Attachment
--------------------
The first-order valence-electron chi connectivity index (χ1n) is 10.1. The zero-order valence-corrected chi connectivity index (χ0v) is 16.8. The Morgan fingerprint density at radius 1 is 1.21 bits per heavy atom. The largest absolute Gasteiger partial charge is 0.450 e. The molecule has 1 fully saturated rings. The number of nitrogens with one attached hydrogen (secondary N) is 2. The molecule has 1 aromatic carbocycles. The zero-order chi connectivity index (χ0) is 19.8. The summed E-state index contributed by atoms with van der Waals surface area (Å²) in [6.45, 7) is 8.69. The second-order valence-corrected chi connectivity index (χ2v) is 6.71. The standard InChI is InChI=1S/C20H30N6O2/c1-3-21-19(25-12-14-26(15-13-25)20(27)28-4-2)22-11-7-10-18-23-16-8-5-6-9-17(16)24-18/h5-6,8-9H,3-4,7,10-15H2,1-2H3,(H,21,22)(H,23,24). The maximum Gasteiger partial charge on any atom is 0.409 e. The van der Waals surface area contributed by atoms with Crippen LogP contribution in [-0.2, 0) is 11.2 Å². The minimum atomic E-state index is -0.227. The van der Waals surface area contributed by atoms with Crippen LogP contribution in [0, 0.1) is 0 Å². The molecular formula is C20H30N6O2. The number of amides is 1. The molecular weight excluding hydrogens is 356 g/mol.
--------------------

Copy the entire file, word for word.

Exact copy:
The first-order valence-electron chi connectivity index (χ1n) is 10.1. The zero-order valence-corrected chi connectivity index (χ0v) is 16.8. The Morgan fingerprint density at radius 1 is 1.21 bits per heavy atom. The largest absolute Gasteiger partial charge is 0.450 e. The molecule has 1 fully saturated rings. The number of nitrogens with one attached hydrogen (secondary N) is 2. The molecule has 1 aromatic carbocycles. The zero-order chi connectivity index (χ0) is 19.8. The summed E-state index contributed by atoms with van der Waals surface area (Å²) in [6.45, 7) is 8.69. The second-order valence-corrected chi connectivity index (χ2v) is 6.71. The standard InChI is InChI=1S/C20H30N6O2/c1-3-21-19(25-12-14-26(15-13-25)20(27)28-4-2)22-11-7-10-18-23-16-8-5-6-9-17(16)24-18/h5-6,8-9H,3-4,7,10-15H2,1-2H3,(H,21,22)(H,23,24). The maximum Gasteiger partial charge on any atom is 0.409 e. The van der Waals surface area contributed by atoms with Crippen LogP contribution in [-0.2, 0) is 11.2 Å². The minimum atomic E-state index is -0.227. The van der Waals surface area contributed by atoms with Crippen LogP contribution in [0, 0.1) is 0 Å². The molecular formula is C20H30N6O2. The number of amides is 1. The molecular weight excluding hydrogens is 356 g/mol.